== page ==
During the holidays and cold winters, many a time I was sent with my team to President Young’s store where my wagon was loaded with cloth, flour, coal and vegetables. Then I was given a list of widowed women and told to deliver the goods to these women with President Young’s blessing and kind remembrance. At times when his storehouse was depleted, I was sent to the general tithing office where I obtained such supplies as they had in the way of vegetables and other food stuffs and delivered them to these widowed mothers and their families. Some people who, I am sure, were not possessed of the spirit of giving, and lacking proper information, made the remark that President Young was kind to the widows but it was with the general tithing fund that did not belong to him. I desire, out of respect for this good man and the sympathy in his heart for widows and orphans, to say that never, during the time that I lived with him, did I ever receive one single, solitary article form the tithing office without getting a memorandum of all goods I received, and this ticket was delivered by me in the business office of President Young to be checked with the one coming from the general tithing office.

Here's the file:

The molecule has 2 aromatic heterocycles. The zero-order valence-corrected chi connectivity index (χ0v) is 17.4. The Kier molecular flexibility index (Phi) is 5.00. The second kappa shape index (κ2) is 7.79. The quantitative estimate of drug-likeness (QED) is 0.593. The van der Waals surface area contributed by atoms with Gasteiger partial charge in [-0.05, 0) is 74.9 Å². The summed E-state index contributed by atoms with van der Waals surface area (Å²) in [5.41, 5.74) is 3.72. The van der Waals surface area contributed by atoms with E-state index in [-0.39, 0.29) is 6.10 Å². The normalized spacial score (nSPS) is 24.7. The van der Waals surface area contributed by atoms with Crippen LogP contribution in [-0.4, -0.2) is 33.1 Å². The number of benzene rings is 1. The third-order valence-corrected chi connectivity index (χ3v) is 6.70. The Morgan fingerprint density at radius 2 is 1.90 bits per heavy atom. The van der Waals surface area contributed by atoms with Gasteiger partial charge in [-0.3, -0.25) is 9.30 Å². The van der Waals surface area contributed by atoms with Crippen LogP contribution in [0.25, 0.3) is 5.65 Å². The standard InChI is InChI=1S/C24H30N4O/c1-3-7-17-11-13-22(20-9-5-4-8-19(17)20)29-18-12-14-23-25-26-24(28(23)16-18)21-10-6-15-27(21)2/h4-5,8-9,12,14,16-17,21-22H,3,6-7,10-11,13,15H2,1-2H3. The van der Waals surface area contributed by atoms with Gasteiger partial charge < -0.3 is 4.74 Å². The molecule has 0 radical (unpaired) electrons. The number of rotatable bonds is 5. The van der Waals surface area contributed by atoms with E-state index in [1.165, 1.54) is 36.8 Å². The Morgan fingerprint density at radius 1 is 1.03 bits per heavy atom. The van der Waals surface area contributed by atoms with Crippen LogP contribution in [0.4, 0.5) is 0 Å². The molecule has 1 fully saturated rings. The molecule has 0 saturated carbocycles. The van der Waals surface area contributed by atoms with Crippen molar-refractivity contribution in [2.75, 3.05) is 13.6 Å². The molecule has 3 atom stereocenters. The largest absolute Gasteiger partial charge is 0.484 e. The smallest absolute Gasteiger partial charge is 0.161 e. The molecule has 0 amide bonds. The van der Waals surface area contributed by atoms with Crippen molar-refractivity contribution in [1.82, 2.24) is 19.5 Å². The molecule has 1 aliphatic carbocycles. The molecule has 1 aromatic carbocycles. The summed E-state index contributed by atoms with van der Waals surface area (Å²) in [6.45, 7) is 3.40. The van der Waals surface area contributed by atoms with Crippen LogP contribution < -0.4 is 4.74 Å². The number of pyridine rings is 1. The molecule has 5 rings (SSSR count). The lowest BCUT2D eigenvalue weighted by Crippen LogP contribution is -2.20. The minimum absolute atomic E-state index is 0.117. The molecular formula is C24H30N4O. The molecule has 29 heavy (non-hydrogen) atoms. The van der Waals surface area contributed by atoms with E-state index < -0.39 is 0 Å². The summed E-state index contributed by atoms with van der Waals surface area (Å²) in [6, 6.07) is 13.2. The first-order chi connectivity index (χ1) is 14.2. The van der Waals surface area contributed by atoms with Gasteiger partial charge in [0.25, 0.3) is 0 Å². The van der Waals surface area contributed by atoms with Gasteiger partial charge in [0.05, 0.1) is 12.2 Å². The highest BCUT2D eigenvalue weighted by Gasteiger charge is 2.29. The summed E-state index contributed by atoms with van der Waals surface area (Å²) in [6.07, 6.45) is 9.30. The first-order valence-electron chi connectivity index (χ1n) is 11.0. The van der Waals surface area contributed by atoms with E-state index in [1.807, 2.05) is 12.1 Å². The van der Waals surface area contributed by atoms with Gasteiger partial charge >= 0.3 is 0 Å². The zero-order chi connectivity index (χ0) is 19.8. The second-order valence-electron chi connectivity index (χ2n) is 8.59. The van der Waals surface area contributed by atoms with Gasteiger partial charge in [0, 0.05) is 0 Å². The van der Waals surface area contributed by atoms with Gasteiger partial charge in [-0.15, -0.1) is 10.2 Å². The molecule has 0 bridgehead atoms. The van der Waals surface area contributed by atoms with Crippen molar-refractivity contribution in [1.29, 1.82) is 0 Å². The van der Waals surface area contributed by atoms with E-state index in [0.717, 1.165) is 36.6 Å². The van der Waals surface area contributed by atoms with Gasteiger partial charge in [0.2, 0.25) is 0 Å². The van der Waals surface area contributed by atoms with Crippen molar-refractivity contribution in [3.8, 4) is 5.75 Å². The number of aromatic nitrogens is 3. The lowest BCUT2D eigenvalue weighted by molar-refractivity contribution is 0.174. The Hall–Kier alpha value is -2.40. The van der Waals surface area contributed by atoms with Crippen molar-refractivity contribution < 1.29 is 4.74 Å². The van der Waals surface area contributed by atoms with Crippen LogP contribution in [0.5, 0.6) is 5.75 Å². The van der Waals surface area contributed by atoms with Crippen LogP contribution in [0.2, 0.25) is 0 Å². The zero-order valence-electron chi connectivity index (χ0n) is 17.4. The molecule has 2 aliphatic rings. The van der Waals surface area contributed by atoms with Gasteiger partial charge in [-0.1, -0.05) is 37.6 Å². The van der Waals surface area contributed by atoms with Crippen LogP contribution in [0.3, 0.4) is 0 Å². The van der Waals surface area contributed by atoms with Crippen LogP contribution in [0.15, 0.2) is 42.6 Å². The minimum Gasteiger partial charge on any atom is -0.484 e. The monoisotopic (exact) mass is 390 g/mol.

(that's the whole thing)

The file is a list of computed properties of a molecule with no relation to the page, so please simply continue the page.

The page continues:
Having a great desire to get out and see something of the world, I conceived the idea of going to California, where I had a friend about my age. He informed me that by working in the saw mills in the summer time and the placer mines in the winter time there would be steady employment, and that they were paying $100.00 a month in gold. At that time currency was worth from 65 cents to 75 cents on the dollar. At this time I was just starting in the grammar grade in the school. Not realizing the importance of continuing at school, I decided to go to California.
I called on President Young and explained to him what I intended doing.
He replied, “My boy, haven’t you had enough ups and downs in life to know that the most important thing for you to do is to remain in school? You should know from your past experience that in this cold world no one will have any personal interest in you. Remember, that I am your friend, and you had better remain with me.”